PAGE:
Engine use - If you use the engine every time you find yourself in light air, it's a lot easier to get a 5+ knot speed average. Using the engine increases the average sailing distance a lot. But in my opinion that's not really part of the sailing distance, it's part of the motoring distance.
Sail surface - If you have a large sail surface, for example by using your spinnaker a lot, you gain some speed, which increases the sailing distance. The downwind trade wind run from east to west crossing the Atlantic is a famous route. You can reach distances of well over 120 NM a day there.
Gear condition - Believe it or not, the condition of your gear does affect the sailing speed. In fact, old, worn sails can reduce your cruising speed with 1 knot on average, maybe more. That's crazy. So if you're planning a long distance passage, be sure your sails are in good order. Same goes for the hull. If it's clean and smooth, it will create less friction, allowing it to go faster.
Sailing times - Sailboats can travel 24/7 on open seas, so they can cover a lot more miles than most people think. Alright, they aren't super fast, but they can eat miles around the clock.
So those are the main factors that affect speed and sailing distance. Let's have a look at how to take an educated guess for your passage.
How To Calculate the Average Sailing Distance
There are a couple of good ways to estimate the average sailing distance for your trip.
An old sailor's trick is to take the square root of the waterline (LWL) in feet. This actually gives you a surprising solid estimate for your boat.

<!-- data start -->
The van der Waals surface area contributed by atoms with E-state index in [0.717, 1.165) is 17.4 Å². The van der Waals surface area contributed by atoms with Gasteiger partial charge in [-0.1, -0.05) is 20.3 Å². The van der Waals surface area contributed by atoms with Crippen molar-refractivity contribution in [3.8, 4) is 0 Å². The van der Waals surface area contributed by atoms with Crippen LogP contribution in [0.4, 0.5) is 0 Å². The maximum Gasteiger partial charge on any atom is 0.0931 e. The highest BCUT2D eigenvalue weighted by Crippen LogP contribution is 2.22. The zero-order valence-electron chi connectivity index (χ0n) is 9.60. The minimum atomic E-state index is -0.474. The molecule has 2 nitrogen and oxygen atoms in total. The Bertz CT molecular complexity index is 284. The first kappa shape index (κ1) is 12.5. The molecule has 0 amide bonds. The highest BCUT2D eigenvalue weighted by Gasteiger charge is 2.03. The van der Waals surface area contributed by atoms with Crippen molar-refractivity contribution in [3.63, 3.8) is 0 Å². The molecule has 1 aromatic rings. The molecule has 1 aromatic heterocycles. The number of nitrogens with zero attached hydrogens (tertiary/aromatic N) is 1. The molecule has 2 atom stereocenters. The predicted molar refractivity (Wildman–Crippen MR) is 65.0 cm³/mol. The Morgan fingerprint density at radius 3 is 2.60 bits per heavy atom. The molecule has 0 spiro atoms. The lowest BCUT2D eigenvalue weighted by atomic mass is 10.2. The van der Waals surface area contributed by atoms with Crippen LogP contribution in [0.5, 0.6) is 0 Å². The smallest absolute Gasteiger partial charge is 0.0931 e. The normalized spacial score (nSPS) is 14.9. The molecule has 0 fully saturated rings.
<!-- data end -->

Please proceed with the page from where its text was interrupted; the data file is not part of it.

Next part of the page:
If you really want to get into the math, I've previously written an article on calculating the maximum hull speed of a sailboat, that's really worth checking out.
Spoiler: if you want to calculate the maximum hull speed, the formula adds 34% to the square root of the LWL. That gives you an estimated maximum hull speed.
Another way is to keep a captain's log of your travel and calculate a real-world average for your boat and sailing skills. Simply divide your distance by sailing time. This gives you the average speed (in knots) or distance (in NM).
I also recommend asking sailors with experience on that particular passage what their average sailing distance was. They know things I don't. Each passage is different and has specific conditions that you only get to know by actually going there. They are the best source out there.
What To Do With This Knowledge
In planning your trips, you should be very conservative. It's best practice to take the most conservative numbers. I like to take about 25% off the average theoretical speed. So if my average speed was 6, it's now 4.5 knots.
There will be days when there's no wind whatsoever, or I have to deal with wind shifts or something. Or something breaks. You never know, but something you didn't plan on will probably happen.
Also, go easy on your distance estimate. You never sail in a straight line, so be sure to add another 30% simply to account for drifting off course, making a navigational error, and so on.
Plan your provisions accordingly. It's not a plane flight with a hotel and restaurant on either side. It's you and canned foods. And when you run out it's you and potentially unlimited fish - if you can catch them.
Does the length of a boat affect its speed? The speed of a boat is directly related to its hull length. The longer the boat, the faster its average cruising speed will be. A longer hull has to displace relatively less water per foot, which results in a higher maximum hull speed. Calculate the average speed by taking the square root of the length at waterline.